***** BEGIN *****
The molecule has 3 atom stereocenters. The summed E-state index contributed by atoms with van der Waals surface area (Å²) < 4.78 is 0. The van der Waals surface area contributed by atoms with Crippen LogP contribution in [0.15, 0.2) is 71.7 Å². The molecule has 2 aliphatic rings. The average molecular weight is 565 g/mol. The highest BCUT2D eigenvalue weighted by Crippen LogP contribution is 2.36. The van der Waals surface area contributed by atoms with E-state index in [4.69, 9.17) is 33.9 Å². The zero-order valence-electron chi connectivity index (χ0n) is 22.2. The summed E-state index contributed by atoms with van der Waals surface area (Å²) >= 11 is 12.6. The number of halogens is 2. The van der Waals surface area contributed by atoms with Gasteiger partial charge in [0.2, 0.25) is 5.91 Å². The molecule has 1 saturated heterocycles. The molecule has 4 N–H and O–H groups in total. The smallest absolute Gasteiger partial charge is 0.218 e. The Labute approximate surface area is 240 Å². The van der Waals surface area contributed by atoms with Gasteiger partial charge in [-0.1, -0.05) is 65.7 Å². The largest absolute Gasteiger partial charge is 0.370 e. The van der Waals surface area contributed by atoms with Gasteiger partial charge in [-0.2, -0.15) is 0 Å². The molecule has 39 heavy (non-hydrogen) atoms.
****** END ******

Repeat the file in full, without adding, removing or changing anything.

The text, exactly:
The molecule has 3 atom stereocenters. The summed E-state index contributed by atoms with van der Waals surface area (Å²) < 4.78 is 0. The van der Waals surface area contributed by atoms with Crippen LogP contribution in [0.15, 0.2) is 71.7 Å². The molecule has 2 aliphatic rings. The average molecular weight is 565 g/mol. The highest BCUT2D eigenvalue weighted by Crippen LogP contribution is 2.36. The van der Waals surface area contributed by atoms with E-state index in [4.69, 9.17) is 33.9 Å². The zero-order valence-electron chi connectivity index (χ0n) is 22.2. The summed E-state index contributed by atoms with van der Waals surface area (Å²) >= 11 is 12.6. The number of halogens is 2. The van der Waals surface area contributed by atoms with Gasteiger partial charge in [0.2, 0.25) is 5.91 Å². The molecule has 1 saturated heterocycles. The molecule has 4 N–H and O–H groups in total. The smallest absolute Gasteiger partial charge is 0.218 e. The Labute approximate surface area is 240 Å². The van der Waals surface area contributed by atoms with Gasteiger partial charge in [-0.1, -0.05) is 65.7 Å². The largest absolute Gasteiger partial charge is 0.370 e. The van der Waals surface area contributed by atoms with Gasteiger partial charge in [-0.2, -0.15) is 0 Å². The molecule has 39 heavy (non-hydrogen) atoms.